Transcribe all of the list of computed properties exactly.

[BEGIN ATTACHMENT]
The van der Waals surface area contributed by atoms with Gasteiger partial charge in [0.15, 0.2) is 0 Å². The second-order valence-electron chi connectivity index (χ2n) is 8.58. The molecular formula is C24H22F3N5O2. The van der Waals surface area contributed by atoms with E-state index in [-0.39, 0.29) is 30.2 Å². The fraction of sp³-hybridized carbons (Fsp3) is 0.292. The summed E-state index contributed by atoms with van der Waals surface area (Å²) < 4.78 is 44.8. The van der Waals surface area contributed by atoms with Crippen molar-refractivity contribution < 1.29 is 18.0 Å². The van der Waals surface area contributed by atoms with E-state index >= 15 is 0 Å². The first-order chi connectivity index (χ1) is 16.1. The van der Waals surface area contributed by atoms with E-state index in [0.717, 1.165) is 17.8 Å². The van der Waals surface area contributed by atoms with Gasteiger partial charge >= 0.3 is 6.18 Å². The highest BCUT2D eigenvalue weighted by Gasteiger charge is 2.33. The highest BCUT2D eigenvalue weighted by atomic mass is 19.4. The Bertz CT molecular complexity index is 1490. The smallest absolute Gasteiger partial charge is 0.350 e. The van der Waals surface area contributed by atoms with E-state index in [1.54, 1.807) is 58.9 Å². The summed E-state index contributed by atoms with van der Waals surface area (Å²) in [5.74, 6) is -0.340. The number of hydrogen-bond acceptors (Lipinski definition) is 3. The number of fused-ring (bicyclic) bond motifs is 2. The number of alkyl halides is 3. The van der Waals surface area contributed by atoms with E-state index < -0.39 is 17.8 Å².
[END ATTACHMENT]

The van der Waals surface area contributed by atoms with Gasteiger partial charge in [0.15, 0.2) is 0 Å². The second-order valence-electron chi connectivity index (χ2n) is 8.58. The molecular formula is C24H22F3N5O2. The van der Waals surface area contributed by atoms with E-state index in [-0.39, 0.29) is 30.2 Å². The fraction of sp³-hybridized carbons (Fsp3) is 0.292. The summed E-state index contributed by atoms with van der Waals surface area (Å²) < 4.78 is 44.8. The van der Waals surface area contributed by atoms with Crippen molar-refractivity contribution < 1.29 is 18.0 Å². The van der Waals surface area contributed by atoms with E-state index >= 15 is 0 Å². The first-order chi connectivity index (χ1) is 16.1. The van der Waals surface area contributed by atoms with E-state index in [0.717, 1.165) is 17.8 Å². The van der Waals surface area contributed by atoms with Gasteiger partial charge >= 0.3 is 6.18 Å². The highest BCUT2D eigenvalue weighted by Gasteiger charge is 2.33. The highest BCUT2D eigenvalue weighted by atomic mass is 19.4. The Bertz CT molecular complexity index is 1490. The smallest absolute Gasteiger partial charge is 0.350 e. The van der Waals surface area contributed by atoms with E-state index in [1.54, 1.807) is 58.9 Å². The summed E-state index contributed by atoms with van der Waals surface area (Å²) in [5.74, 6) is -0.340. The number of hydrogen-bond acceptors (Lipinski definition) is 3. The number of fused-ring (bicyclic) bond motifs is 2. The number of alkyl halides is 3. The van der Waals surface area contributed by atoms with E-state index < -0.39 is 17.8 Å².